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The coronavirus pandemic induced lockdown has been a struggle for millions around the world in numerous ways. Country lockdowns can cause major financial stress for consumers and business owners alike. With limited economic activity, many household incomes are negatively affected.

In 2019, South Africa was already running into economic problems. The introduction of the lockdown has amplified the struggle for millions of consumers.

Just How Many South Africans Are Taking Strain?

BusinessTech reports on a recent report released by Old Mutual which focused on the financial implications brought about by the pandemic. The survey showed that over 58% of the surveyed households were facing high or overwhelming financial stress. This was brought about mainly by the utilization of savings or the use of more debt.

BusinessTech reports:

“Not only are absolute income levels under pressure as many take salary cuts, but demands on share of wallet are increasing as never before,” Old Mutual said.

“A third of consumers find that they are having to support more people financially than they did before the pandemic. Couple that with a constant fear of retrenchment or loss of income and no wonder stress levels have skyrocketed.

Savings Accounts Are At Risk Of Running Out

South Africans have been having a tough time saving over the past few years. In fact, BusinessLive reported that at the end of 2019, the savings ratio for South Africa was -0.20%.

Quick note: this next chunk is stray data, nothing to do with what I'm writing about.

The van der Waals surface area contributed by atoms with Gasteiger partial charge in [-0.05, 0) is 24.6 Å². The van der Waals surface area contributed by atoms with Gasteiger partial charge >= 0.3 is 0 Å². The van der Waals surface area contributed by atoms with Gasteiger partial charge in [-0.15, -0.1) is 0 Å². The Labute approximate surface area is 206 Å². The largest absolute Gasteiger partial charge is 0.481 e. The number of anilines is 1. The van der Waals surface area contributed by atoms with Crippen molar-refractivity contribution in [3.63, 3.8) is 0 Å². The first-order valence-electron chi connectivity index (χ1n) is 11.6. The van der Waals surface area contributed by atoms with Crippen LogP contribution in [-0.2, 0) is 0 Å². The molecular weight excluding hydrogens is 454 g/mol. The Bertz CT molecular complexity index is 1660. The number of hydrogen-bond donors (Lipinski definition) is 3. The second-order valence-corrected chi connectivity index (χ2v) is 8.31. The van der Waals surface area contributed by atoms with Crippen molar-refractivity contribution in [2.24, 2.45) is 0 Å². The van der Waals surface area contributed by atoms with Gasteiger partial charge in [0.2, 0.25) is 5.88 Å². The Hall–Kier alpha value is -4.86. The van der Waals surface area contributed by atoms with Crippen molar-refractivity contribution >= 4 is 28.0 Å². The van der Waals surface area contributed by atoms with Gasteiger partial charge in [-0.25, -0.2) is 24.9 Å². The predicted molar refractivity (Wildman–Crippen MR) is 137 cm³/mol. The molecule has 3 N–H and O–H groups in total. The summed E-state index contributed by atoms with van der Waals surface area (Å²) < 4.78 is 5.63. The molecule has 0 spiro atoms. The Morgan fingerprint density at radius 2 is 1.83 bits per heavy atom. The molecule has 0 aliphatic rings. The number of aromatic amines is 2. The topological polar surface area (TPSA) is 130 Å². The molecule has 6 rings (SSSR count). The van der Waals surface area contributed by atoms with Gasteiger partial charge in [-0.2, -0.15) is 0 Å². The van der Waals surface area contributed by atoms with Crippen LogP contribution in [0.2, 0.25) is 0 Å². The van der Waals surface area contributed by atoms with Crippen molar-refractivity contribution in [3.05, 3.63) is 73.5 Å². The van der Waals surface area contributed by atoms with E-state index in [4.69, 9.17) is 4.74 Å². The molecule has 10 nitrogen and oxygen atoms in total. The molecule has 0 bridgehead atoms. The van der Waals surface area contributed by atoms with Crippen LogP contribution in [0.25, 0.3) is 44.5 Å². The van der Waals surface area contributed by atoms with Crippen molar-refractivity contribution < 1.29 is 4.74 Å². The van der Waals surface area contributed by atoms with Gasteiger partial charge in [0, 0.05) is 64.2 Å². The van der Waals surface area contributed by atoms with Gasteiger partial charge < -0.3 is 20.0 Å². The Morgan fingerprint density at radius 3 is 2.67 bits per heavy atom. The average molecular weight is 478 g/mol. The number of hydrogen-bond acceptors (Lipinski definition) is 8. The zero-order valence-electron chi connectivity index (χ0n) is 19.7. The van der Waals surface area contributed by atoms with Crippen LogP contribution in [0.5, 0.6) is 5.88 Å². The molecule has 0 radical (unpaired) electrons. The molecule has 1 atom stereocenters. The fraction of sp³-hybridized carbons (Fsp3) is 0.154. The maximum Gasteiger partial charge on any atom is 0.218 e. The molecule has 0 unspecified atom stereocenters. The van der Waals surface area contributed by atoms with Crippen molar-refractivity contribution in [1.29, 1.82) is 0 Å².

Old Mutual found that just under 40% of those surveyed had only enough money to last up to 1 month. This had jumped up by 10% from 2019.

Old Mutual commented:

“As incomes are cut and constrained, or demands on the purse increase, especially as friends and family reach out for help, households are resorting to various different strategies to cope, Old Mutual said.

“These range from cost cutting, accessing new (or existing) credit lines, dipping into savings or just not paying the bills,” it said.

Is There Any Relief In Sight?

Currently, we do not know when the lockdown will fully end or when a vaccine will be ready for the virus. We are not sure when things will go “back to normal”, if they ever do that is. But what can we do now to get some relief from all of the pressure.

  • If you have been retrenched and have debt, try and find out if you had credit life insurance on your loans and accounts.
  • Try and see which relief options you could qualify for that have been put in place by the government
  • If your debt repayments are too high, speak to a debt counsellor to possibly consolidate them and reduce them
  • Notify your credit providers that you are struggling financially
  • Try not to overspend on luxurious or unnecessary expenses during this time
  • Limit the use of debt if you can

{Source: BusinessTech, Old Mutual}

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